The Republic of Cyprus (RoC) has begun talks with US-based Noble Energy regarding the exploitation of an offshore gas field. The Aphrodite field lies near Cyprus’ maritime border with Israel; Noble is also developing the Leviathan field on Israel’s side of the line. But for Cyprus, developing its underwater resources is proving more difficult than it appears on the surface.
Since it first began issuing offshore exploration licenses last decade, the RoC government has come under pressure from Turkey and the Turkish-backed breakaway government in northern Cyprus, both of which claim rights to Cypriot waters. The RoC has been proactive and diligent in establishing its maritime boundaries in accordance with the UN Convention on the Law of the Sea (UNCLOS), signing bilateral border agreements and cross-border development agreements with its neighbors Egypt, Israel, and Lebanon (though Lebanon has not yet ratified the latter). But Turkey and its client state the Turkish Republic of Northern Cyprus (TRNC) are not party to UNCLOS, and have thus far refused to recognize the legitimacy of Cyprus’ borders.
According to Turkey’s own interpretation of maritime law, island states cannot claim maritime zones that conflict with or limit the rights of coastal states. Turkey’s arbitrarily- and unilaterally-determined Mediterranean border with Egypt overlaps with several of the blocs Cyprus has opened to exploration. Meanwhile, the TRNC government (recognized only by Turkey) has long held that RoC has no right to develop resources without TRNC’s approval and participation. Seeking to force the issue, TRNC has recently demarcated its own exploration blocs—which overlap substantially with RoC’s—and issued exploration licenses to the Turkish national petroleum company. In an effort to intimidate RoC and its foreign partners, Turkey has repeatedly sent survey vessels into Cypriot waters accompanied by warships. The Turkish petroleum company has also started an onshore drilling operation in the Turkish-controlled north of the island.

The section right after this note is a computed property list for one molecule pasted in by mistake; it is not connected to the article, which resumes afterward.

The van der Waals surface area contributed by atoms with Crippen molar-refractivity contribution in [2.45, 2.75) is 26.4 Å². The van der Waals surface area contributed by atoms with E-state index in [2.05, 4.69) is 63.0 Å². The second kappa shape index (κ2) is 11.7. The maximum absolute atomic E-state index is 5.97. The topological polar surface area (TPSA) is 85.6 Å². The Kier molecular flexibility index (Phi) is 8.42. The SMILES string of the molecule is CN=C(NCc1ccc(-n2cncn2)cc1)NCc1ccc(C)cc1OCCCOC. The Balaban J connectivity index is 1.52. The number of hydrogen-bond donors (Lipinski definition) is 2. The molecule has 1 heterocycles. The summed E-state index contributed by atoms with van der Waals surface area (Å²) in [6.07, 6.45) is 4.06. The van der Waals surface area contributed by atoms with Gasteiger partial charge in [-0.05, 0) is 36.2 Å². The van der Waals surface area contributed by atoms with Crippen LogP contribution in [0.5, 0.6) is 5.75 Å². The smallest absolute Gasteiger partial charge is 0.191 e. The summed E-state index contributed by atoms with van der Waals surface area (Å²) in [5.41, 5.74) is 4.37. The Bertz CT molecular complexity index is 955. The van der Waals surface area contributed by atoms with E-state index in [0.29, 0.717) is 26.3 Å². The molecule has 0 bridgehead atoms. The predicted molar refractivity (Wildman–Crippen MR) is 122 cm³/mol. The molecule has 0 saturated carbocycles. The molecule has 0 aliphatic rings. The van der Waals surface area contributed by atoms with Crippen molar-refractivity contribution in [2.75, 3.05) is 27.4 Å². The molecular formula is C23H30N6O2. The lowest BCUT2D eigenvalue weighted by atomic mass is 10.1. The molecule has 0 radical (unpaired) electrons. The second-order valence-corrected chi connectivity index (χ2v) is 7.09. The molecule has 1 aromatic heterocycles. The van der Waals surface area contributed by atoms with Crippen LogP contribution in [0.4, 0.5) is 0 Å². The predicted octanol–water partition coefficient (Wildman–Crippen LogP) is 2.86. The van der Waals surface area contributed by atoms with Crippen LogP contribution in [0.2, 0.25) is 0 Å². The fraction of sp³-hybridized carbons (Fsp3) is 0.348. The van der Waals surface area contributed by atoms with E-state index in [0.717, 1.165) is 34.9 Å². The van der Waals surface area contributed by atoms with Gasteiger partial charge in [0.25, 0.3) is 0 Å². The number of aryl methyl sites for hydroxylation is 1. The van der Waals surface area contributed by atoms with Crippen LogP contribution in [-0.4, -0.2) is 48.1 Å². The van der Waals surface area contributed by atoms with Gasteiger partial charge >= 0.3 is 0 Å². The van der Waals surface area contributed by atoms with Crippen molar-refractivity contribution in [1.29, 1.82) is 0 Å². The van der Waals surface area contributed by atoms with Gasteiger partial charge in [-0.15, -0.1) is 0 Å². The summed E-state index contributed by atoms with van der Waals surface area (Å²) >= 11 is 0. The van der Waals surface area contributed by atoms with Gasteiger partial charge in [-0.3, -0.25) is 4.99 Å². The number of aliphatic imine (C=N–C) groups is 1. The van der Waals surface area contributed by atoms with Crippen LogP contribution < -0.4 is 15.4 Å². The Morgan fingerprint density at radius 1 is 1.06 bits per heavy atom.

Since the 1970s, the United Nations has worked to resolve the conflict between the RoC and TRNC. Meanwhile, the international community has almost unanimously supported RoC’s right to develop the country’s resources. For its part, RoC’s government has tried to use the issue of resource development to encourage a peaceful, permanent settlement with the Turkish north, and has made repeated assurances that under a comprehensive, federal reunification, both sides of the island would benefit equally from gas and oil exploitation. Unfortunately for all parties involved, the provocative actions of Turkey and TRNC stand in the way of Cyprus’ best chance of a prosperous future.